Look up Tor its a browser actually I'm running it right now. create a fake email address, a fake mac address, crack someones wep. and then see if they can link it back too someone lol


Might have to do that.

Thanks for the info.



posted on May, 24 2012 @ 09:18 PM
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Alot of starbucks and mcdonalds employees will be arrested.
Oh wait, those are the only companies hiring in the US.

This whole thread seems kind of silly with the patriot act active dontchathink?



posted on May, 24 2012 @ 09:32 PM
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reply to post by lonewolf19792000
 


I could easily have guessed which political party it originated from, but did check, just to make sure



Introduced by New York State Sen. Thomas F. O'Mara (R—Big Flats), S6779 would require that any anonymous post online is subject to removal if the poster refuses to post — and verify — their legal name, their IP address, and their home address.

edit on 24-5-2012 by PurpleChiten because: (no reason given)



posted on May, 24 2012 @ 09:35 PM
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There is too much of crime on the net, of varying kinds and degrees.

If this bill would mean a crack down on serious crime ,I'm all for it., though I can't see it cracking down on the very serious underground network of very heinous crimes. Those types seem to be very computer savvy and no how to hide almost everything.

I really don't think , at least I hope, that the majority of law enforcement are to concerned about the average person with negative opinions on certain individuals in government, or talking about conspiracy theories.

heck, even the politicians do this themselves.

Plans on building bombs , and other dangerous type of activities and retribution need to be looked into though.

There are some good people in law enforcement, and I think they are much more concerned with serious situations, than they are about people who rant about their frustrations with the system.

Kudos to these souls who work diligently to try and put a stop to serious crime. You are my heroes and my saints.
edit on 24-5-2012 by WhisperingWinds because: (no reason given)



posted on May, 24 2012 @ 11:36 PM
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Oddly, it just came out that Canada has already budgeted millions for their online spying act ... and it isn't even a law yet! my ats post

What is up with all the internet squashing tactics these days? Sadly, if I understand correctly, the American laws will effect anyone trying to use a website on an American server. Please correct me if I'm wrong.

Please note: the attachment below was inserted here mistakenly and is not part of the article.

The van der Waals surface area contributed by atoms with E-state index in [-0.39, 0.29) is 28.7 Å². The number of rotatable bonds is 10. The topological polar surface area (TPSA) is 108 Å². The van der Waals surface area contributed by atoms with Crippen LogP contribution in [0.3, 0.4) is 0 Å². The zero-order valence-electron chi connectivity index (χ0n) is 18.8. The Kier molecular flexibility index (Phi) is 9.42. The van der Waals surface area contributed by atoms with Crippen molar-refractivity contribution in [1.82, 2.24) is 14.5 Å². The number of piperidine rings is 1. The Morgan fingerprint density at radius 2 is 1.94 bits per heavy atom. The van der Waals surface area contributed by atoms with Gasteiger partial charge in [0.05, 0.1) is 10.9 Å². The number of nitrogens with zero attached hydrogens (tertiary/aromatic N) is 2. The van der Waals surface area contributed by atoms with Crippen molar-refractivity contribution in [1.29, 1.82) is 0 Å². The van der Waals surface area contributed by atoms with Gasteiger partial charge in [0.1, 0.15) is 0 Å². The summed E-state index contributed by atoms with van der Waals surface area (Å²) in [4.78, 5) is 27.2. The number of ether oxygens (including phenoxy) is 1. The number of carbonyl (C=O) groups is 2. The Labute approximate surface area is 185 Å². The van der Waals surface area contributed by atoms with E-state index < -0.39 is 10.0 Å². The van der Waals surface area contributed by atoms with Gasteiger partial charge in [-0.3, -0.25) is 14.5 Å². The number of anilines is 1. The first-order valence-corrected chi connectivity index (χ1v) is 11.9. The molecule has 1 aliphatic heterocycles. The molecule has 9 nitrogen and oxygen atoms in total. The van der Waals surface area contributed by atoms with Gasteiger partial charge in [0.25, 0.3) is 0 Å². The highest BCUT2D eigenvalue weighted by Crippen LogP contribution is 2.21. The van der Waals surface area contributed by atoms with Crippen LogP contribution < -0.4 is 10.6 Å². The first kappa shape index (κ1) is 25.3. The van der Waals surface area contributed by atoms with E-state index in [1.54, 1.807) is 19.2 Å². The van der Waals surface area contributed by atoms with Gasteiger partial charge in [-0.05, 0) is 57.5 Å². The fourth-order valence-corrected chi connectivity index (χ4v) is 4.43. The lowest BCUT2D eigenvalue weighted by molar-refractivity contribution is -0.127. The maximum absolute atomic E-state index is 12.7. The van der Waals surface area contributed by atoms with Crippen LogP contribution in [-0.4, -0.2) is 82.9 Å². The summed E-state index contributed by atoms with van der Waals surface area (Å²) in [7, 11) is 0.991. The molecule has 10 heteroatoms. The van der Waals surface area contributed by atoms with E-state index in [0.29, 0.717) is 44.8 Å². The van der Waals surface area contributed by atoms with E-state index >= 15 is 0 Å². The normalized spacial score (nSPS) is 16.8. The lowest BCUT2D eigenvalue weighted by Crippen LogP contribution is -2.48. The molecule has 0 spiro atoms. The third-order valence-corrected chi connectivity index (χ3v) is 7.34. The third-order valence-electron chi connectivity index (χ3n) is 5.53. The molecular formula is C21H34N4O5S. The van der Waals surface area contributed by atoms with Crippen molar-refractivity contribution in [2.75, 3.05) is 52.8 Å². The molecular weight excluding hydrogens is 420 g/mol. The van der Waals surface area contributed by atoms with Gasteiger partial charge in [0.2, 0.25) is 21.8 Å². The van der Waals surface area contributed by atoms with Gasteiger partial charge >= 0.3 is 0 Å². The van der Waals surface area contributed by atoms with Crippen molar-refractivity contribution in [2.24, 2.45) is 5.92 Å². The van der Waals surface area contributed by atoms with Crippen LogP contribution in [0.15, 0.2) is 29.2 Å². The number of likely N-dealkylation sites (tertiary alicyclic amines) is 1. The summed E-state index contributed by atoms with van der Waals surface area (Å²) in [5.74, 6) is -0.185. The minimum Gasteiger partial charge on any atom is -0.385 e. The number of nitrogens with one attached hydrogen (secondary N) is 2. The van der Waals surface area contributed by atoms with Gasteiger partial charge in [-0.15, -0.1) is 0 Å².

This bull needs to be stopped, how many times must we say no to these ideas they come up with?


CX

posted on May, 25 2012 @ 02:21 AM
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It makes me laugh that people shout about this and think that they are already posting annonymously because they gave themselves a username.


I say who cares.

Just imagine if that meant real photos too.

It might bring people a bit closer, and also stop people being so brave with rude comments because people will know what you look like.....and we'll also see that those who claim to be God's gift to women, are actualy probably sat in their basement with in food stained vest with only thier right hand for company.


CX.



posted on May, 25 2012 @ 07:32 AM
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They're already doing it, they don't need a law to give them permission. The only difference the law makes is it lets them use the information they're already gathering anyway in court without doing the extra work of gathering "legal" evidence.
....if their plan is to just dispose of you, they don't need the law anyway and they have more than enough information to make your demise look like an "accident".
Whatever it is that the law would possibly allow them to legally do is already being done, it's just a matter of what information they are allowed to use at the courthouse.



posted on May, 25 2012 @ 08:19 AM
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reply to post by lonewolf19792000
 



Oh sure they surveil us already as is, this bill could be the game changer that allows them to do it openly and legally.

Obviously you haven't heard of CISPA... poor poor peeps.